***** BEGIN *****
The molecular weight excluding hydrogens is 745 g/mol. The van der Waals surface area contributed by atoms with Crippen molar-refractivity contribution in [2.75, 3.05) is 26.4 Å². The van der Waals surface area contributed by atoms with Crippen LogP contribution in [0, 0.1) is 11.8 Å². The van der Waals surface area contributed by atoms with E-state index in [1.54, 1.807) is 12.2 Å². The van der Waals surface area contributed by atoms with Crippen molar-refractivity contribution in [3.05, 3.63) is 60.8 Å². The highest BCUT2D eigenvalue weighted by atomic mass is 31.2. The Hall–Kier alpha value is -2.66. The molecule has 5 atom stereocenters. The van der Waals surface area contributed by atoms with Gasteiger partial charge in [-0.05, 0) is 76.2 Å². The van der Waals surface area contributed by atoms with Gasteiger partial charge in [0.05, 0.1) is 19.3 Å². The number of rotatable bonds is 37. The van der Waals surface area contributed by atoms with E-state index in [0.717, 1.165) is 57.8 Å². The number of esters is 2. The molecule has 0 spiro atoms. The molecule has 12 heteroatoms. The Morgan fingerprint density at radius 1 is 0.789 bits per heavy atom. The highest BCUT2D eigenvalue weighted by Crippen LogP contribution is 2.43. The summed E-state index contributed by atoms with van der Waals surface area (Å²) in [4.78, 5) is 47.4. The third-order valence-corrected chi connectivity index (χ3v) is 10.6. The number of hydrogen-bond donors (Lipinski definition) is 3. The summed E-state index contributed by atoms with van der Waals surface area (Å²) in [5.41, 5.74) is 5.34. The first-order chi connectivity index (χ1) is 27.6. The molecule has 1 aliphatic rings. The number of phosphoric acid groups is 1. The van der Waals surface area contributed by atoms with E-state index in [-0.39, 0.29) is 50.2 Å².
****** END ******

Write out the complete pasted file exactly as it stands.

The molecular weight excluding hydrogens is 745 g/mol. The van der Waals surface area contributed by atoms with Crippen molar-refractivity contribution in [2.75, 3.05) is 26.4 Å². The van der Waals surface area contributed by atoms with Crippen LogP contribution in [0, 0.1) is 11.8 Å². The van der Waals surface area contributed by atoms with E-state index in [1.54, 1.807) is 12.2 Å². The van der Waals surface area contributed by atoms with Crippen molar-refractivity contribution in [3.05, 3.63) is 60.8 Å². The highest BCUT2D eigenvalue weighted by atomic mass is 31.2. The Hall–Kier alpha value is -2.66. The molecule has 5 atom stereocenters. The van der Waals surface area contributed by atoms with Gasteiger partial charge in [-0.05, 0) is 76.2 Å². The van der Waals surface area contributed by atoms with Gasteiger partial charge in [0.05, 0.1) is 19.3 Å². The number of rotatable bonds is 37. The van der Waals surface area contributed by atoms with E-state index in [0.717, 1.165) is 57.8 Å². The number of esters is 2. The molecule has 0 spiro atoms. The molecule has 12 heteroatoms. The Morgan fingerprint density at radius 1 is 0.789 bits per heavy atom. The highest BCUT2D eigenvalue weighted by Crippen LogP contribution is 2.43. The summed E-state index contributed by atoms with van der Waals surface area (Å²) in [4.78, 5) is 47.4. The third-order valence-corrected chi connectivity index (χ3v) is 10.6. The number of hydrogen-bond donors (Lipinski definition) is 3. The summed E-state index contributed by atoms with van der Waals surface area (Å²) in [5.41, 5.74) is 5.34. The first-order chi connectivity index (χ1) is 27.6. The molecule has 1 aliphatic rings. The number of phosphoric acid groups is 1. The van der Waals surface area contributed by atoms with E-state index in [-0.39, 0.29) is 50.2 Å².